When the Log Insight Windows agent was released in version 2.0, the decision to use the agent was easy because Windows does not natively support syslog. Given the release of the Log Insight Linux agent, I have been asked a few times why the agent should be used over already available syslog agents like Rsyslog and Syslog-NG for sending events to a remote destination like Log Insight. I would like to cover 12 reasons in this post.
My post on vCAC logging has been quite popular since its release. With VMware’s release of new and updated management products at the end of 2014, some changes to vCAC, now vRA, exist. In order to avoid confusion by attempting to update the older post, I decided it was time for a new post. Also, with the release of the Log Insight Linux agent, it is a good time to show end-to-end remote logging for vRA when leveraging the Log Insight agents.
Unfortunately, vRA still does not support setting a remote syslog destination to forward all vRA logs within the GUI yet. Like last time, I would like to cover where all the log files are located and more importantly how you can forward them to a remote syslog destination like Log Insight.
In Log Insight 2.0 a scale-out feature was introduced. The best practice when using scale-out is to configure an external load balancer in front of the cluster and send all ingestion traffic (i.e. syslog and ingestion API) to the load balancer instead of directly to a node. The reason for this best practice is to assist with balancing data across nodes and also to provide ingestion high availability. In this post, I would like to discuss why data may not be balanced across a Log Insight cluster whether a load balancer is used or not.
One question I get over and over again is can you / how do you import existing logs into Log Insight? The common use-cases are:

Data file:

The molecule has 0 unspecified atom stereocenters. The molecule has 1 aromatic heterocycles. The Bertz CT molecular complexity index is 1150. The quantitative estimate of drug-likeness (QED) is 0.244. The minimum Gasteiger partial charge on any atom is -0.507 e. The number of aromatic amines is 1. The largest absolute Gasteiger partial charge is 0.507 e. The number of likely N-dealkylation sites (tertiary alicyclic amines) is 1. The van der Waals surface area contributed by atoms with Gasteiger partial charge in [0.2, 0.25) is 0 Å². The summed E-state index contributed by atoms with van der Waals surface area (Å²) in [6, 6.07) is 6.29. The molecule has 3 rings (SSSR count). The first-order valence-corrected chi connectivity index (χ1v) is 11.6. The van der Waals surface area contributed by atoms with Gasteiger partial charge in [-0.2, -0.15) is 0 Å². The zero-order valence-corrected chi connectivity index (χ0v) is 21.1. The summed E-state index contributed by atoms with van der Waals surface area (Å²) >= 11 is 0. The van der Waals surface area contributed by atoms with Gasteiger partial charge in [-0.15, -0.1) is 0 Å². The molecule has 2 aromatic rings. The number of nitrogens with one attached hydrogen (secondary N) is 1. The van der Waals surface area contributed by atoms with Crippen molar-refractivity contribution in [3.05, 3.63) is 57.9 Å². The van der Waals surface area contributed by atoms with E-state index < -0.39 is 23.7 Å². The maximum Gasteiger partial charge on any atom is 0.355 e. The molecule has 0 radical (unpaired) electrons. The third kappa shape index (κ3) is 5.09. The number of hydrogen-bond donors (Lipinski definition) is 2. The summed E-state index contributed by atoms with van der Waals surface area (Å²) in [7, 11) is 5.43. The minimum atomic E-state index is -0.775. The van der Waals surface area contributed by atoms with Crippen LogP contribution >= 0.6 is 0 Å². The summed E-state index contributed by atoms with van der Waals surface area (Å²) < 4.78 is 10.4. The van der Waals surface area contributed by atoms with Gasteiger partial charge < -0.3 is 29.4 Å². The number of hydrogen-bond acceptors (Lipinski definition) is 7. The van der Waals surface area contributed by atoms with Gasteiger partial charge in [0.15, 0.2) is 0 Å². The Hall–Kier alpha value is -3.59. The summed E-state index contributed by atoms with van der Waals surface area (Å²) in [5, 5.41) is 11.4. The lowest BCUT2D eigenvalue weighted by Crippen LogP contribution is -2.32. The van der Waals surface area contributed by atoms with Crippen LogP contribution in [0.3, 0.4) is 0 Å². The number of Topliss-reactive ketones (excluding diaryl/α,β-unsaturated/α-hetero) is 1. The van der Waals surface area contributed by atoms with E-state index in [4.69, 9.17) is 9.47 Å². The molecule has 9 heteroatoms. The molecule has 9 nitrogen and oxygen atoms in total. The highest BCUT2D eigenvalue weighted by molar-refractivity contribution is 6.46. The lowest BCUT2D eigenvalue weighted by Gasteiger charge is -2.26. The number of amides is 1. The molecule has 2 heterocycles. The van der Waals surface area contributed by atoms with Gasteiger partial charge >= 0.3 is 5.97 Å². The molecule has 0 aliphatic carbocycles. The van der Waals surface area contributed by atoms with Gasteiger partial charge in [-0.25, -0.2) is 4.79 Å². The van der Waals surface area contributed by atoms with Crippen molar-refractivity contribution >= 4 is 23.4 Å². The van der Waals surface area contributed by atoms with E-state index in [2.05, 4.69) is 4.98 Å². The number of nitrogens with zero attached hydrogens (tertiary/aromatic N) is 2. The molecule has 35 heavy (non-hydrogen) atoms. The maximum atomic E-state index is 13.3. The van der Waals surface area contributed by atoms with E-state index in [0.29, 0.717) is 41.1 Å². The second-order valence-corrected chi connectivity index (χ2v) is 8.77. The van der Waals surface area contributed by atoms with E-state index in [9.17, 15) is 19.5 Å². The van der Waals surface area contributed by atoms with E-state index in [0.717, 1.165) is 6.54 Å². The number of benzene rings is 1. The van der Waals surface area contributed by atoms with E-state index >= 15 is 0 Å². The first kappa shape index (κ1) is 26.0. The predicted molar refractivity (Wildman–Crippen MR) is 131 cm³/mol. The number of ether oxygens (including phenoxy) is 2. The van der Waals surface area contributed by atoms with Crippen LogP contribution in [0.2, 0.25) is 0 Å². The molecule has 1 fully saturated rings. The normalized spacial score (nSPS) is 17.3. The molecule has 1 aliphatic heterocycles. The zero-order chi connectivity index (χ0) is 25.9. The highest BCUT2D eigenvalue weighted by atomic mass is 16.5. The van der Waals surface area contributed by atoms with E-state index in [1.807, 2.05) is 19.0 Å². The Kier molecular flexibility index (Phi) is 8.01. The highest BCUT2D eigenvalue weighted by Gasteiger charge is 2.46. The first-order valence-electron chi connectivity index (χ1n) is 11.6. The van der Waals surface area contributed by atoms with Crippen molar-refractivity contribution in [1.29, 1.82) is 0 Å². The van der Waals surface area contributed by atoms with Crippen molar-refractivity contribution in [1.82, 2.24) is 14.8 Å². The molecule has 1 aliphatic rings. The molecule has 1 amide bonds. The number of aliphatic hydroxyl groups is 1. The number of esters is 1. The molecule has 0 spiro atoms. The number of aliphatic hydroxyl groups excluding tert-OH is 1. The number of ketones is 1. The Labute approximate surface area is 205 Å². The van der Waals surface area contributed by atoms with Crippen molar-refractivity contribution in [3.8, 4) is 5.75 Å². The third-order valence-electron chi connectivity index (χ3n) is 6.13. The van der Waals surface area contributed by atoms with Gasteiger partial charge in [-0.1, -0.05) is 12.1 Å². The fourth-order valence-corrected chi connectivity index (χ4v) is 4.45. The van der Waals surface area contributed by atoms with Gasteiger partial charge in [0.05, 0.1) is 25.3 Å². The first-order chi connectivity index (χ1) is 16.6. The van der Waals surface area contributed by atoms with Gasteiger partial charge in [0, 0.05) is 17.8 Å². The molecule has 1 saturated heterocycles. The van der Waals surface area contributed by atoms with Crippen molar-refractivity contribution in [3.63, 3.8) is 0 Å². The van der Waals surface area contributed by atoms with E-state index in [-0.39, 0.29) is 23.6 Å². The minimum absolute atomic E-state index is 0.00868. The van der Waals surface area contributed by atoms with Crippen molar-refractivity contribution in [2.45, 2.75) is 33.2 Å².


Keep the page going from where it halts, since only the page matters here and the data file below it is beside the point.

- Support bundle – someone has a support bundle and wants to analyze the logs
- RCA – an existing set of logs exist and analysis to determine the root cause of an issue is desired
- Analysis – a log analysis tool does / did not exist and analysis of previous logs is desired
So, how to you import existing logs into Log Insight?
This week, I would like to talk about the Windows agent available in Log Insight 2.0. First up, I would like to cover how to deploy the Window Agent on your Window’s VMs. Please note the Windows agent support Windows desktop versions Vista and newer and server versions 2008 and newer.
There appears to be some confusion on Log Insight’s support of multiline messages that I would like to clear up. The title gives it away, but I would like to discuss the details!
A long time ago, I talked about an internal error messages I received on ESXi. The workaround was to reboot the ESXi host, which is not the best outcome in my opinion. Recently, I hit this issue again, but this time specific to trying to configure remote syslog. I saw this issue will configuring vSphere integration on Log Insight and would like walk through the steps I took to address the issue.
I hit an interesting issue the other day when attempting to reconfigure remote syslog on some ESXi hosts. What followed was an exercise on troubleshooting remote syslog on an ESXi host and I wanted to share some tips.
One of the great features of Log Insight is its tight integration with other VMware products. One of these integrations is with vSphere. I have talked about vSphere integration in the past, however I would like to do so in more details to clear up some questions I have received lately.
As of late, I have needed to generate syslog configurations to monitors log files multiple times. A great example would be generating the syslog configurations for vCAC log files. To save time, I created a quick script to do the work for me. I thought others may find this valuable and wanted to share.